Seth Kugel has an excellent post over at the Frugal Traveler about irrational saving when traveling on a budget:
There are also hard-fought discounts — finding an online coupon, negotiating a better price, sweet-talking your way to an upgrade.
Then you have those grin-and-bear-it sacrifices necessary to keep the budgets under control: packing sandwiches for lunch or packing four people into a motel room.
So far, so good. But things begin to fall apart when what you save in cash is far from commensurate with what you lose in other travel currencies: time, comfort, taste, nutrition, convenience, ethics, health or safety, to name a few.
I see it all the time. People become so obsessed with saving that it becomes the focal point of the trip, the primary topic of conversation and even the subject of competitive one-upmanship. Oh, you drove a hard bargain at the hostel and paid $11 instead of $12? Well, I crashed on the floor of a church for free — unless of course you count the cost of aspirin for the backache and coffee for the lack of actual sleep. (Accounts of these grand victories, by the way, all too often take place over drinks that wipe out any savings many times over.)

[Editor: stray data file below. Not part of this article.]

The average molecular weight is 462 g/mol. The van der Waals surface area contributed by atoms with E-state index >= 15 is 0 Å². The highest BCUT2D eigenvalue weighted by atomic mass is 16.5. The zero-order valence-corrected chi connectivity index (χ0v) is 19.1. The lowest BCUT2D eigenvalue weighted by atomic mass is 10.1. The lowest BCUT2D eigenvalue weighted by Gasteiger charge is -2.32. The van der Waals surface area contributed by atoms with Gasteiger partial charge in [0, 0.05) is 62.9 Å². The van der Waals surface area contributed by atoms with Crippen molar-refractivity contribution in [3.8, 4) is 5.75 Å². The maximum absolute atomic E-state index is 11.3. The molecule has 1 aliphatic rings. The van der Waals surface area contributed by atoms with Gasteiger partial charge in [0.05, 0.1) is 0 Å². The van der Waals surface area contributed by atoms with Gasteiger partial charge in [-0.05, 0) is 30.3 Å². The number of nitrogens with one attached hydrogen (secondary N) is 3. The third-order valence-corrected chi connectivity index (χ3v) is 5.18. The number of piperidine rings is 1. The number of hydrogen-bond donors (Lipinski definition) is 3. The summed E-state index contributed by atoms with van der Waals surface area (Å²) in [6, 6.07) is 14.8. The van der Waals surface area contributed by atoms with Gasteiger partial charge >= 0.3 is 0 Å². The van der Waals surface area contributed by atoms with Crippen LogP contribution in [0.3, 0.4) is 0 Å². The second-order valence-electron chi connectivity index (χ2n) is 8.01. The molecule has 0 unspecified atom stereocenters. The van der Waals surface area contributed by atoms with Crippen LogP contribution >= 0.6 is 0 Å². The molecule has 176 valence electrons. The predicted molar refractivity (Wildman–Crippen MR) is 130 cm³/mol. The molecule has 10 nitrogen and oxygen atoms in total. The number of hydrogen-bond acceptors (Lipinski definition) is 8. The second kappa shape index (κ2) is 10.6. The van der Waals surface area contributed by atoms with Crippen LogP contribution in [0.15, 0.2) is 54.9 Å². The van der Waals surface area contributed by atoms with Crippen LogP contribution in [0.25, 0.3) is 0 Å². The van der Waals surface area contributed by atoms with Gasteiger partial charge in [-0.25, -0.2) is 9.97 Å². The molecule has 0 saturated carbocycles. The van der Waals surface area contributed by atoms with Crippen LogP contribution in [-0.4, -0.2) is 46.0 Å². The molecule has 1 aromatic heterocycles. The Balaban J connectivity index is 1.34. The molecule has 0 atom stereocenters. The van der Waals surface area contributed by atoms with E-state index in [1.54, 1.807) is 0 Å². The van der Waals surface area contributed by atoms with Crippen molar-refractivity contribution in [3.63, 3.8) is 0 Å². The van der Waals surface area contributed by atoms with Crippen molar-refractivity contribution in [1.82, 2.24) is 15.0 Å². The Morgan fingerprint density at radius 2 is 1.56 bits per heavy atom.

While backpacking across Italy during a summer in college, my friends and I decide to do what all the other young people with little disposable income were doing: stay in hostels, and when hostels weren’t available or completely booked, stay in a tent in a camping ground just outside the city. This worked fine until we arrived at one of the camping grounds and unzipped the tent and peered in. We found a cot on the floor covered with what looked like a lot of dried blood. We immediately left and scouted for cheap hotels nearby, and found a room for 20 more euros a night than what it would cost us at the camp. The beds were like heaven, there was a complimentary breakfast and lunch (which saved us on food costs), and most importantly, there was a shower. It was one of the best non-savings decisions we’ve ever ever made.